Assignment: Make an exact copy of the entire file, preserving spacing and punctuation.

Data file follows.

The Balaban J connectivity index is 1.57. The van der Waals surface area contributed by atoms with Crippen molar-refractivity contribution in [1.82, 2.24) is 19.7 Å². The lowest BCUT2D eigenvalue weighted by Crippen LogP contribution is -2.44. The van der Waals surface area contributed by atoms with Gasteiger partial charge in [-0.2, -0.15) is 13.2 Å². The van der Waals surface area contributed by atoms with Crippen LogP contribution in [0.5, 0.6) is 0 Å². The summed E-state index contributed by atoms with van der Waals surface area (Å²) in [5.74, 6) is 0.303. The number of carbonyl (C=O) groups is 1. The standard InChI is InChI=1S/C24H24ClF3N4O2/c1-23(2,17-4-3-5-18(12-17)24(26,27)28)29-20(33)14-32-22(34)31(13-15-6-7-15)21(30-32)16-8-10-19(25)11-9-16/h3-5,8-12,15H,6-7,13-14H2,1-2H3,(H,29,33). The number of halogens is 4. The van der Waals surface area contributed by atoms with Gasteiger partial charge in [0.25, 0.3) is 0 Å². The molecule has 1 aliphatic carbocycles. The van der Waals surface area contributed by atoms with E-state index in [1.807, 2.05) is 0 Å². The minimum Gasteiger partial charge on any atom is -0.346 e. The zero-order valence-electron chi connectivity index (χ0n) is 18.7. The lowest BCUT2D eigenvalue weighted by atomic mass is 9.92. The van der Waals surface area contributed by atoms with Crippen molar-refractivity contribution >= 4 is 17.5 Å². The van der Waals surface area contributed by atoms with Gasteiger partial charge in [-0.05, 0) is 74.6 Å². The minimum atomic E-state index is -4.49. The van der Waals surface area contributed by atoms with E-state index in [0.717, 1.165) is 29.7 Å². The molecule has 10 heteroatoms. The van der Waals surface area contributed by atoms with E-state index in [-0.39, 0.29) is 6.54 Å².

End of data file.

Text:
The Balaban J connectivity index is 1.57. The van der Waals surface area contributed by atoms with Crippen molar-refractivity contribution in [1.82, 2.24) is 19.7 Å². The lowest BCUT2D eigenvalue weighted by Crippen LogP contribution is -2.44. The van der Waals surface area contributed by atoms with Gasteiger partial charge in [-0.2, -0.15) is 13.2 Å². The van der Waals surface area contributed by atoms with Crippen LogP contribution in [0.5, 0.6) is 0 Å². The summed E-state index contributed by atoms with van der Waals surface area (Å²) in [5.74, 6) is 0.303. The number of carbonyl (C=O) groups is 1. The standard InChI is InChI=1S/C24H24ClF3N4O2/c1-23(2,17-4-3-5-18(12-17)24(26,27)28)29-20(33)14-32-22(34)31(13-15-6-7-15)21(30-32)16-8-10-19(25)11-9-16/h3-5,8-12,15H,6-7,13-14H2,1-2H3,(H,29,33). The number of halogens is 4. The van der Waals surface area contributed by atoms with Gasteiger partial charge in [0.25, 0.3) is 0 Å². The molecule has 1 aliphatic carbocycles. The van der Waals surface area contributed by atoms with E-state index in [1.807, 2.05) is 0 Å². The minimum Gasteiger partial charge on any atom is -0.346 e. The zero-order valence-electron chi connectivity index (χ0n) is 18.7. The lowest BCUT2D eigenvalue weighted by atomic mass is 9.92. The van der Waals surface area contributed by atoms with Crippen molar-refractivity contribution >= 4 is 17.5 Å². The van der Waals surface area contributed by atoms with Gasteiger partial charge in [-0.05, 0) is 74.6 Å². The minimum atomic E-state index is -4.49. The van der Waals surface area contributed by atoms with E-state index in [0.717, 1.165) is 29.7 Å². The molecule has 10 heteroatoms. The van der Waals surface area contributed by atoms with E-state index in [-0.39, 0.29) is 6.54 Å².